Currently, progress is stymied by a chicken and egg problem of supply and demand. Countries are increasingly aware that shifting supply towards a not-yet-competitive energy source requires incentives for established sectors and investors. In addition to its investments, the EU is considering various demand side policies, including Contracts for Difference, support schemes and quotas of renewable hydrogen or its derivatives. Japan will attempt to encourage demand through showcasing hydrogen technologies at the rescheduled 2021 Olympic and Paralympic games. It is fair to say, however, that the first wave of published hydrogen strategies focuses on investment and knowledge sharing to drive prices down, with limited outline of the specific demand-side policies which will inevitably be necessary.
Change Leading Corporations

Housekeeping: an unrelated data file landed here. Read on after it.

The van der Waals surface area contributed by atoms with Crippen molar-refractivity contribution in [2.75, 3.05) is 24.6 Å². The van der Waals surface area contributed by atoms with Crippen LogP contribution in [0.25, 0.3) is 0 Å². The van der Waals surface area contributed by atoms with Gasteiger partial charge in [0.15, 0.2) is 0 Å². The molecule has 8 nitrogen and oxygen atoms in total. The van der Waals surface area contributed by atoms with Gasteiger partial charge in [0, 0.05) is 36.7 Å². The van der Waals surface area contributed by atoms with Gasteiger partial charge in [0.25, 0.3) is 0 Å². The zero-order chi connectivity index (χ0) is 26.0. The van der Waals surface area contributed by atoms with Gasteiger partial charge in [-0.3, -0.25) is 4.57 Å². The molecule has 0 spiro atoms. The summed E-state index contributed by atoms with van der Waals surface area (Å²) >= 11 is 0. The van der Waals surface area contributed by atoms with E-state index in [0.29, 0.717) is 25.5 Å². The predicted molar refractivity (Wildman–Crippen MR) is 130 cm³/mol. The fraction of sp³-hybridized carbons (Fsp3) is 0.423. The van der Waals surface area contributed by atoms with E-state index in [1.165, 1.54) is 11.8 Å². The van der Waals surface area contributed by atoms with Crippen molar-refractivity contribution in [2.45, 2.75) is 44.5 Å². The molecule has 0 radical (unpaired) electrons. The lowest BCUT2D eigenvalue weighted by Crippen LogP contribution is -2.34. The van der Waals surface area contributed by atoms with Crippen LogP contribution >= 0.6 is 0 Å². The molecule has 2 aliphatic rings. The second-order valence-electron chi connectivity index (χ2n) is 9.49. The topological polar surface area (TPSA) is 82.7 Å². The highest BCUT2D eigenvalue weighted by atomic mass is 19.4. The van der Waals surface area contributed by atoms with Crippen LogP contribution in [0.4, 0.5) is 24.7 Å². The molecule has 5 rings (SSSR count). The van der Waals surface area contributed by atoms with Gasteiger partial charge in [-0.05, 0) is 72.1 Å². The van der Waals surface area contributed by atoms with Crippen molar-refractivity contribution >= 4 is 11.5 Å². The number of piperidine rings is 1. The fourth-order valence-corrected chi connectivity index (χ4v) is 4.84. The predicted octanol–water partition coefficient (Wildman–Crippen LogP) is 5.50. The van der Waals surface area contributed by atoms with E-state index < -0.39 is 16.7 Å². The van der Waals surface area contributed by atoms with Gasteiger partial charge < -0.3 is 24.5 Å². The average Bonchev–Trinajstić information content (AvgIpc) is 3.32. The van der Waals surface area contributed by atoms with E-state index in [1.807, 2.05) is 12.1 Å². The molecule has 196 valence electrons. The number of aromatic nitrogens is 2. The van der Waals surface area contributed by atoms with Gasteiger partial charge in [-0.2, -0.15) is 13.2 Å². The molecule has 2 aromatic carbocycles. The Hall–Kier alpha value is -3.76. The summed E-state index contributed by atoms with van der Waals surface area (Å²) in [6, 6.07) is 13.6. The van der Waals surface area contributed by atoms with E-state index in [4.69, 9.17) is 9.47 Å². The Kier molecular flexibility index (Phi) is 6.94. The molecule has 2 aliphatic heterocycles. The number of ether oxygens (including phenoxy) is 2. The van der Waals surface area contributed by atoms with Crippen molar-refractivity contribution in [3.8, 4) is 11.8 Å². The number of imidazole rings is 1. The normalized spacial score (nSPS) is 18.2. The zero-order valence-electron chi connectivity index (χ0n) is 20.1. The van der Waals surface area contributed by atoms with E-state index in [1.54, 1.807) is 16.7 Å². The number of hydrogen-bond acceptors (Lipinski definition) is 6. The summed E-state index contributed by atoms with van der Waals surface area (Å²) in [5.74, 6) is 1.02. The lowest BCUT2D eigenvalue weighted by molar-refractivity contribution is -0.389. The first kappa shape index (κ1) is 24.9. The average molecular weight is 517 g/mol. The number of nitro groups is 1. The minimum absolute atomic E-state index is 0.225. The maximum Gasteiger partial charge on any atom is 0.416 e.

Private interest has, unsurprisingly, risen alongside national strategies. Alongside interest from renewable energy companies, fossil fuel giants BP and Shell have invested heavily in projects . Here we spotlight the companies that we at iClima think can lead in mainstreaming green hydrogen:
Ballard Power Systems Inc The Canadian Hydrogen Fuel Cell manufacturer announced it will represent the sector at COP26. A deal with Scottish Enterprise, Transport Scotland and the Hydrogen Accelerator means a Ballard Fuel Cell module will power a zero-emissions passenger train demonstration around Glasgow during the conference. The company’s bid to conquer the European market has received two further boosts since December, in the form of a contract for 10 fuel cell modules to power the Dutch transport company Van Hool buses and a contract to supply Scandinavian telecommunications specialists Eltek Nordic with hydrogen powered 1.7 kW and 5 kW backup power systems.